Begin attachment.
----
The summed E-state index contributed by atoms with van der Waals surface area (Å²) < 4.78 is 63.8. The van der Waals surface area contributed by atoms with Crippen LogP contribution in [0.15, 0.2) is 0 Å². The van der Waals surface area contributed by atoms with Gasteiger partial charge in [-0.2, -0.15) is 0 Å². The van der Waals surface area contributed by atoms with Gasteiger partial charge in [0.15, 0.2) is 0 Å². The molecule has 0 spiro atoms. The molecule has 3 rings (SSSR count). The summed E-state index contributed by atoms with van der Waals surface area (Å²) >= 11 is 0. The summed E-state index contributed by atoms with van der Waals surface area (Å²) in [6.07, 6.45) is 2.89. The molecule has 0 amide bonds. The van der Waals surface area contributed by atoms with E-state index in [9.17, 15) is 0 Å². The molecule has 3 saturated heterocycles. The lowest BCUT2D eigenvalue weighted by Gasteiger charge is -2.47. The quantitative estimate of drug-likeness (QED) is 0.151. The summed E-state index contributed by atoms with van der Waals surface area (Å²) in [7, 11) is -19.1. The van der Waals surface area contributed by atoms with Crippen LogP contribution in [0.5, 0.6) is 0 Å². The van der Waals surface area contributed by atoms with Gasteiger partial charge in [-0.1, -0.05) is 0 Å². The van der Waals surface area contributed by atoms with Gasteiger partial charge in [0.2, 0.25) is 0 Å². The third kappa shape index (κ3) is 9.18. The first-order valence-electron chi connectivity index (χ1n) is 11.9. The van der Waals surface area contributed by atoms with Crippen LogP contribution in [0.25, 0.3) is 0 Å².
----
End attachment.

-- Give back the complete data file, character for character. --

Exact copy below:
The summed E-state index contributed by atoms with van der Waals surface area (Å²) < 4.78 is 63.8. The van der Waals surface area contributed by atoms with Crippen LogP contribution in [0.15, 0.2) is 0 Å². The van der Waals surface area contributed by atoms with Gasteiger partial charge in [-0.2, -0.15) is 0 Å². The van der Waals surface area contributed by atoms with Gasteiger partial charge in [0.15, 0.2) is 0 Å². The molecule has 0 spiro atoms. The molecule has 3 rings (SSSR count). The summed E-state index contributed by atoms with van der Waals surface area (Å²) >= 11 is 0. The summed E-state index contributed by atoms with van der Waals surface area (Å²) in [6.07, 6.45) is 2.89. The molecule has 0 amide bonds. The van der Waals surface area contributed by atoms with E-state index in [9.17, 15) is 0 Å². The molecule has 3 saturated heterocycles. The lowest BCUT2D eigenvalue weighted by Gasteiger charge is -2.47. The quantitative estimate of drug-likeness (QED) is 0.151. The summed E-state index contributed by atoms with van der Waals surface area (Å²) in [7, 11) is -19.1. The van der Waals surface area contributed by atoms with Crippen LogP contribution in [0.5, 0.6) is 0 Å². The van der Waals surface area contributed by atoms with Gasteiger partial charge in [-0.1, -0.05) is 0 Å². The van der Waals surface area contributed by atoms with Gasteiger partial charge in [0.2, 0.25) is 0 Å². The third kappa shape index (κ3) is 9.18. The first-order valence-electron chi connectivity index (χ1n) is 11.9. The van der Waals surface area contributed by atoms with Crippen LogP contribution in [0.25, 0.3) is 0 Å².